After the interview aired, searches for complicit spiked 11,000 percent,
according to Dictionary.com.
          The third-largest spike in lookups for the word took place Oct. 24, after
Sen. Jeff Flake announced that he would not be seeking reelection in 2018. In
his retirement speech, Flake pushed back against Trump's presidency, as well as
the divisive brand of politics:
          It must also be said that I rise today with no small measure of regret.
Regret, because of the state of our disunion, regret because of the disrepair
and destructiveness of our politics, regret because of the indecency of our
discourse , regret because of the coarseness of our leadership, regret for the
compromise of our moral authority, and by our — all of our — complicity in this
alarming and dangerous state of affairs. It is time for our complicity and our
accommodation of the unacceptable to end.
          Flake continued later: “The principles that underlie our politics, the
values of our founding, are too vital to our identity and to our survival to
allow them to be compromised by the requirements of politics. Because politics
can make us silent when we should speak, and silence can equal complicity. I
have children and grandchildren to answer to, and so, Mr. President, I will not
be complicit.”
          The word also made an appearance in other noteworthy political stories this
year. When members of the President’s Committee on the Arts and Humanities
resigned en masse in August, in protest of Trump’s response to the violence in
Charlottesville , they wrote in an open letter to the president: “Your words and
actions push us all further away from the freedoms we are guaranteed. Ignoring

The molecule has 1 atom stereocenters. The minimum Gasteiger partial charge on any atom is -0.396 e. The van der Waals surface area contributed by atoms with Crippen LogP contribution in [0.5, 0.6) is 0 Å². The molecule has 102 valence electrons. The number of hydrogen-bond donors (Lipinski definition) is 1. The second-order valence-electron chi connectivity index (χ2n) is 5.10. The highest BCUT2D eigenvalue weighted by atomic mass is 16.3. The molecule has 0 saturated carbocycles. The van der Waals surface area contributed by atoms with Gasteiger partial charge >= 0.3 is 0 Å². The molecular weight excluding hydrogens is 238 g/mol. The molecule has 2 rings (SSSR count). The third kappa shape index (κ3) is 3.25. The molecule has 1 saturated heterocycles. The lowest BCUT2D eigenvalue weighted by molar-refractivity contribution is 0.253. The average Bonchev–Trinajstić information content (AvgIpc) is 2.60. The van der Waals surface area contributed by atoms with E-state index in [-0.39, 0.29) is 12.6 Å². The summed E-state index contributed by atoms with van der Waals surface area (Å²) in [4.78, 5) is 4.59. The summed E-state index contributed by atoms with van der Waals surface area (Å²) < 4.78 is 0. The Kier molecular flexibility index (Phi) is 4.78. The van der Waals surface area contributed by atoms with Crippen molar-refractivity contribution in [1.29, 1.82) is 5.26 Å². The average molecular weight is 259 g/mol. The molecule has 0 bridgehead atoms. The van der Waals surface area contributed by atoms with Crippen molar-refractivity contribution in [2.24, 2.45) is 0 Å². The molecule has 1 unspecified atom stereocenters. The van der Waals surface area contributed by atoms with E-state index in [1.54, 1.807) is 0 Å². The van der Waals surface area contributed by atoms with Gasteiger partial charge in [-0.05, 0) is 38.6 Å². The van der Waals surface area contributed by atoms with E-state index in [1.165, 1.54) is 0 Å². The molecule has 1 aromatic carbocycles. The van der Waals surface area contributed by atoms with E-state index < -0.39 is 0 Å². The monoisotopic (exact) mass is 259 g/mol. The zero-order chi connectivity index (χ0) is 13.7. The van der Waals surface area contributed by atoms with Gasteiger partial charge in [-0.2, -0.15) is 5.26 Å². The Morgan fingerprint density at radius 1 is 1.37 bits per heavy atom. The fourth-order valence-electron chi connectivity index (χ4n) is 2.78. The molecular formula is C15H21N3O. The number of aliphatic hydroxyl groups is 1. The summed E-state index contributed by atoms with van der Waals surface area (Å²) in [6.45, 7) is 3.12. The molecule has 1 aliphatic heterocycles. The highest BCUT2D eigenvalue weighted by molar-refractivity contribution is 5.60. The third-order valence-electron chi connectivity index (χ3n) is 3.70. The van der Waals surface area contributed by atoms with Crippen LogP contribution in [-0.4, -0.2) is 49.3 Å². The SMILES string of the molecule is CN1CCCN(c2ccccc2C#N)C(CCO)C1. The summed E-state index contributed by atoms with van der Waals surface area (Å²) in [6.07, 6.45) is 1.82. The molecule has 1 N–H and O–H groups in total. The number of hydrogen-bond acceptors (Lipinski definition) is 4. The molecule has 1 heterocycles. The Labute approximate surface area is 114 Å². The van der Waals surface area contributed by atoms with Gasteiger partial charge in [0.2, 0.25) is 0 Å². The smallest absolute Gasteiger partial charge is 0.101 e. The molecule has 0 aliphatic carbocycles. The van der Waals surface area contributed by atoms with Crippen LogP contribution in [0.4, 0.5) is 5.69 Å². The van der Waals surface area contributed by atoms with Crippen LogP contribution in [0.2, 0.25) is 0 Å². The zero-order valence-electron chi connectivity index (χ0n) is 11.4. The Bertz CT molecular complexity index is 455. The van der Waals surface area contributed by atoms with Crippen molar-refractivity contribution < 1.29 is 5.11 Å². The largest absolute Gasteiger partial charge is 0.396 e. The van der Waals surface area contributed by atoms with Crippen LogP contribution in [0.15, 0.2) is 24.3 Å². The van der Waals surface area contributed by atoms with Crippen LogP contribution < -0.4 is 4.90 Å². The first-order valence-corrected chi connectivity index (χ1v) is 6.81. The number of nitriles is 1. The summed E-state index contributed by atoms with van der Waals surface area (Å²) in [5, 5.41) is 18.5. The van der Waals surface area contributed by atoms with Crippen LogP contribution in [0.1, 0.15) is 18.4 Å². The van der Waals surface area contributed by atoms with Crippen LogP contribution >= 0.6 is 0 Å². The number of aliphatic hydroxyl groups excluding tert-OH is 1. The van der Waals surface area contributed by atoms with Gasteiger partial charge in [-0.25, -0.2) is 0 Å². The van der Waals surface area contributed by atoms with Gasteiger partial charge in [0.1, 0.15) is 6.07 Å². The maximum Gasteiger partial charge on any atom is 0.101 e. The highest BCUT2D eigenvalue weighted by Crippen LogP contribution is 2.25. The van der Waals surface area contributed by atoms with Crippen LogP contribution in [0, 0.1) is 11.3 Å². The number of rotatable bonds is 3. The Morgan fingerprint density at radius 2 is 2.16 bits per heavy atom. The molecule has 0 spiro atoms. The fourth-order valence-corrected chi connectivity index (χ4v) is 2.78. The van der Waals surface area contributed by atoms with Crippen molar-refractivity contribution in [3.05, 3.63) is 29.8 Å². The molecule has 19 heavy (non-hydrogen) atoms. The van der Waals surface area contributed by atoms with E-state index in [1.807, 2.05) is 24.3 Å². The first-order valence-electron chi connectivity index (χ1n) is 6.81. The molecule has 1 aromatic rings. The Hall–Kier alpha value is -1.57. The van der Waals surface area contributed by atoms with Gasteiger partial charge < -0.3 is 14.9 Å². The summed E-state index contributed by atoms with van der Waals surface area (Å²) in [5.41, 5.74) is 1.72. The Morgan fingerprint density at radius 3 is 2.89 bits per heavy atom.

your hateful rhetoricwould have made us complicit in your words and
          Like many other online dictionaries, including Merriam-Webster and Oxford ,
Dictionary.com's “word of the year” does not have to be new or one that had the
most lookups. Instead, it is meant to be a word that “embodies a major theme
resonating deeply in the cultural consciousness.” Last year, the dictionary
chose “xenophobia,” or the “fear or hatred of foreigners, people from different
cultures, or strangers.”
          The cultural consciousness was no less dark through the eyes of those over
at Oxford Dictionaries (which chose “post-truth” as its word of the year in
2016, after its use skyrocketed during a contentious “Brexit” referendum and a
divisive U.S. presidential election) and at Merriam-Webster (where “surreal”
edged out “fascism” to be the 2016 pick).
          Compare that to 2015, when Oxford Dictionaries chose an emoji — the
laughing-crying one — as its word of the year for the first time. If
Dictionary.com's choice is any indication, we're a long way off from the
laughing-crying emoji.
          “As many of you know from looking up the definition of complicit, there's
nothing positive or good about it,” Dictionary.com said. “In fact, being
complicit is decidedly negative, as it means that a person is involved with
something that's wrong. Whatever your politics, this meaning is not up for